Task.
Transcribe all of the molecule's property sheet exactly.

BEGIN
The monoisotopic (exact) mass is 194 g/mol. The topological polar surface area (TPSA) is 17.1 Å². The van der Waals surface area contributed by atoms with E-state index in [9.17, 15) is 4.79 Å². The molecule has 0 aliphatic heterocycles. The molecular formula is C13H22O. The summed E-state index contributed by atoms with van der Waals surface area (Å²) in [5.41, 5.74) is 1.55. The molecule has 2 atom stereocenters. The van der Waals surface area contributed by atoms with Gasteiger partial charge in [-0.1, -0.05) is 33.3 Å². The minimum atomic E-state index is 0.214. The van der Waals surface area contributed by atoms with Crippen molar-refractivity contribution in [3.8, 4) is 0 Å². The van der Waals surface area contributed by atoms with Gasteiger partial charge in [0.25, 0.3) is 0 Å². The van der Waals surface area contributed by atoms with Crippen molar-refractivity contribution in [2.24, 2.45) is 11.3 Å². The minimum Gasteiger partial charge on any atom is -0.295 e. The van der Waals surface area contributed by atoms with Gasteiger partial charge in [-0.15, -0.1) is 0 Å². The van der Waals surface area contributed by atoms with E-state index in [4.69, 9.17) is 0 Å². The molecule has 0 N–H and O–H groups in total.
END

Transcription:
The monoisotopic (exact) mass is 194 g/mol. The topological polar surface area (TPSA) is 17.1 Å². The van der Waals surface area contributed by atoms with E-state index in [9.17, 15) is 4.79 Å². The molecule has 0 aliphatic heterocycles. The molecular formula is C13H22O. The summed E-state index contributed by atoms with van der Waals surface area (Å²) in [5.41, 5.74) is 1.55. The molecule has 2 atom stereocenters. The van der Waals surface area contributed by atoms with Gasteiger partial charge in [-0.1, -0.05) is 33.3 Å². The minimum atomic E-state index is 0.214. The van der Waals surface area contributed by atoms with Crippen molar-refractivity contribution in [3.8, 4) is 0 Å². The van der Waals surface area contributed by atoms with Gasteiger partial charge in [0.25, 0.3) is 0 Å². The van der Waals surface area contributed by atoms with Crippen molar-refractivity contribution in [2.24, 2.45) is 11.3 Å². The minimum Gasteiger partial charge on any atom is -0.295 e. The van der Waals surface area contributed by atoms with Gasteiger partial charge in [-0.15, -0.1) is 0 Å². The van der Waals surface area contributed by atoms with E-state index in [4.69, 9.17) is 0 Å². The molecule has 0 N–H and O–H groups in total.